Effect of mycorrhizal inoculation on growth, nitrogen fixation, and nutrient uptake in Cicer arietinum (L.) under salt stress


Abstract: Most legumes in natural conditions form a symbiosis with arbuscular mycorrhizal (AM) fungi. AM fungi in saline soils have been reported to improve salinity tolerance and growth in plants. In the present study, interaction between mycorrhizal fungus, Glomus mosseae, and salinity stress in relation to plant growth, nitrogen fixation, and nutrient accumulation was evaluated in Cicer arietinum (L.) (chickpea). Two genotypes of chickpea (Pusa-329, salt tolerant, and Pusa-240, salt sensitive) were compared under different levels of salinity with and without mycorrhizal inoculations. Salt stress resulted in a noticeable decline in shoot and root dry matter accumulation, resulting in a decline in the shoot-to-root ratio (SRR) in all plants. However, Pusa-329 was found to be more tolerant to salinity than Pusa-240. AM plants exhibited better growth and biomass accumulation under stressed as well as unstressed conditions. Mycorrhizal infection (MI) was reduced with increasing salinity levels, but the mycorrhizal dependency (MD) increased, which was more evident in Pusa-240. Salinity resulted in a marked decline in the nodule dry weights, whereas a surge in the nodule number was recorded. Nitrogenase activity was reduced with increasing salt concentrations. AM plants had considerably higher nodule numbers, dry weights, and nitrogenase activity under both saline and nonsaline environments. Pusa-329 had a comparatively lower Na^+ concentration and higher K^+ and Ca^{2+} concentrations than Pusa-240. Although nitrogen (N) and phosphorus (P) contents declined with increasing salinity, Pusa-329 had higher levels of N and P as compared with Pusa-240. Plants inoculated with Glomus mosseae had better plant growth and nitrogen fixation under salt stress.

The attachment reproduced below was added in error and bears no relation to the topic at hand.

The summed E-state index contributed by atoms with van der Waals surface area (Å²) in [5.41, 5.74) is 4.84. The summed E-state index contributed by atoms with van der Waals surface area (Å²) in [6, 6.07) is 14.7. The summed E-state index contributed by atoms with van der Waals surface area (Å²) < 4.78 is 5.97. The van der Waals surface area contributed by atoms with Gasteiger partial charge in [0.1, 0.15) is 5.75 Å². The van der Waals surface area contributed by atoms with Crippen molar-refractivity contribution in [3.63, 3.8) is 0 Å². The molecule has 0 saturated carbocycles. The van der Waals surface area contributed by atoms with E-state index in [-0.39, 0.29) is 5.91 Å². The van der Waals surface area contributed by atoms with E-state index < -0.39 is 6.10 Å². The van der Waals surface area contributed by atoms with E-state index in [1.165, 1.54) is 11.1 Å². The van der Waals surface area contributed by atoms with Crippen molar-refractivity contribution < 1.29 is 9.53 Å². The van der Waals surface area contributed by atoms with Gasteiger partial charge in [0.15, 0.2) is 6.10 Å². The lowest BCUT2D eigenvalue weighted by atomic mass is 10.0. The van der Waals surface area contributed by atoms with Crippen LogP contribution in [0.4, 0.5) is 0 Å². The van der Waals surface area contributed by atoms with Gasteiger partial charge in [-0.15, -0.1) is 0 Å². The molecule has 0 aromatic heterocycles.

Keywords: Cicer arietinum, Glomus mosseae, growth, nitrogenase, nutrients

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